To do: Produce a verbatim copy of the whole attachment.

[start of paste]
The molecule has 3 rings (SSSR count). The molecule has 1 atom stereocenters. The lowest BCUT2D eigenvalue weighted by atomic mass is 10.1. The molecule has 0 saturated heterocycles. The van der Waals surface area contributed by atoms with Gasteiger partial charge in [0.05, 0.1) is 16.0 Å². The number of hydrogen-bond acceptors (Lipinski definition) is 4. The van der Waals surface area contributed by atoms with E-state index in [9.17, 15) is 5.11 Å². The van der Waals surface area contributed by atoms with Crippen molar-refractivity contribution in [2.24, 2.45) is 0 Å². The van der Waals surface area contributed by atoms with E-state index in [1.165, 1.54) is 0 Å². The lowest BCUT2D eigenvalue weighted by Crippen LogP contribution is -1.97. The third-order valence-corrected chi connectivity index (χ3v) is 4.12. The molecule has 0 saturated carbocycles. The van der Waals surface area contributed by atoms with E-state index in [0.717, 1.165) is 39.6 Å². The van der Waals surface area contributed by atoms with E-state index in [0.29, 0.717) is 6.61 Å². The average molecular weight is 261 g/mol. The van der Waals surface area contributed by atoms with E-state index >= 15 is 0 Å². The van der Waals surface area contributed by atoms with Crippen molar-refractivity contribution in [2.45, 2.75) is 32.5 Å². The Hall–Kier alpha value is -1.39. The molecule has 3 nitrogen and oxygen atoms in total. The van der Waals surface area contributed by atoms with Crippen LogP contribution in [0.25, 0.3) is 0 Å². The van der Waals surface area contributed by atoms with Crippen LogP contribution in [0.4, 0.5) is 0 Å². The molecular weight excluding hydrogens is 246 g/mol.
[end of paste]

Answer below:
The molecule has 3 rings (SSSR count). The molecule has 1 atom stereocenters. The lowest BCUT2D eigenvalue weighted by atomic mass is 10.1. The molecule has 0 saturated heterocycles. The van der Waals surface area contributed by atoms with Gasteiger partial charge in [0.05, 0.1) is 16.0 Å². The number of hydrogen-bond acceptors (Lipinski definition) is 4. The van der Waals surface area contributed by atoms with E-state index in [9.17, 15) is 5.11 Å². The van der Waals surface area contributed by atoms with Crippen molar-refractivity contribution in [2.24, 2.45) is 0 Å². The van der Waals surface area contributed by atoms with E-state index in [1.165, 1.54) is 0 Å². The lowest BCUT2D eigenvalue weighted by Crippen LogP contribution is -1.97. The third-order valence-corrected chi connectivity index (χ3v) is 4.12. The molecule has 0 saturated carbocycles. The van der Waals surface area contributed by atoms with E-state index in [0.717, 1.165) is 39.6 Å². The van der Waals surface area contributed by atoms with E-state index in [0.29, 0.717) is 6.61 Å². The average molecular weight is 261 g/mol. The van der Waals surface area contributed by atoms with E-state index >= 15 is 0 Å². The van der Waals surface area contributed by atoms with Crippen molar-refractivity contribution in [2.45, 2.75) is 32.5 Å². The Hall–Kier alpha value is -1.39. The molecule has 3 nitrogen and oxygen atoms in total. The van der Waals surface area contributed by atoms with Crippen LogP contribution in [0.25, 0.3) is 0 Å². The van der Waals surface area contributed by atoms with Crippen LogP contribution in [0.4, 0.5) is 0 Å². The molecular weight excluding hydrogens is 246 g/mol.